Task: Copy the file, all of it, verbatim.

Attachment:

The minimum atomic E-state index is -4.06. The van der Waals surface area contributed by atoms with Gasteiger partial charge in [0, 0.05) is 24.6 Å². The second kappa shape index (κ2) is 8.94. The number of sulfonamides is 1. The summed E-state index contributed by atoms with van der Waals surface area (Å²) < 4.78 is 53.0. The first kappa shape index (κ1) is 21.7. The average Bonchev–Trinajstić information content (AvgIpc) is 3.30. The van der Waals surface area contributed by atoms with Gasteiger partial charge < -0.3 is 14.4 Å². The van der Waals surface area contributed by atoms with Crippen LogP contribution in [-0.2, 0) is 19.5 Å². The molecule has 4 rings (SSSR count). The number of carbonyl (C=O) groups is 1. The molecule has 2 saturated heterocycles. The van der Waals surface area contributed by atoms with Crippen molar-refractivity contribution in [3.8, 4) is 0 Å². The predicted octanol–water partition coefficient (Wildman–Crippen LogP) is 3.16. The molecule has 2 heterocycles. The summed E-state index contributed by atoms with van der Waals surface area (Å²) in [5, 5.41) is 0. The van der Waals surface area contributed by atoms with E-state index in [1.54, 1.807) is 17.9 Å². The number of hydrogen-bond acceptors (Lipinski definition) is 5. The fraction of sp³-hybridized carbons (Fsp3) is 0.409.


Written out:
The minimum atomic E-state index is -4.06. The van der Waals surface area contributed by atoms with Gasteiger partial charge in [0, 0.05) is 24.6 Å². The second kappa shape index (κ2) is 8.94. The number of sulfonamides is 1. The summed E-state index contributed by atoms with van der Waals surface area (Å²) < 4.78 is 53.0. The first kappa shape index (κ1) is 21.7. The average Bonchev–Trinajstić information content (AvgIpc) is 3.30. The van der Waals surface area contributed by atoms with Gasteiger partial charge < -0.3 is 14.4 Å². The van der Waals surface area contributed by atoms with Crippen LogP contribution in [-0.2, 0) is 19.5 Å². The molecule has 4 rings (SSSR count). The number of carbonyl (C=O) groups is 1. The molecule has 2 saturated heterocycles. The van der Waals surface area contributed by atoms with Crippen molar-refractivity contribution in [3.8, 4) is 0 Å². The predicted octanol–water partition coefficient (Wildman–Crippen LogP) is 3.16. The molecule has 2 heterocycles. The summed E-state index contributed by atoms with van der Waals surface area (Å²) in [5, 5.41) is 0. The van der Waals surface area contributed by atoms with E-state index in [1.54, 1.807) is 17.9 Å². The number of hydrogen-bond acceptors (Lipinski definition) is 5. The fraction of sp³-hybridized carbons (Fsp3) is 0.409.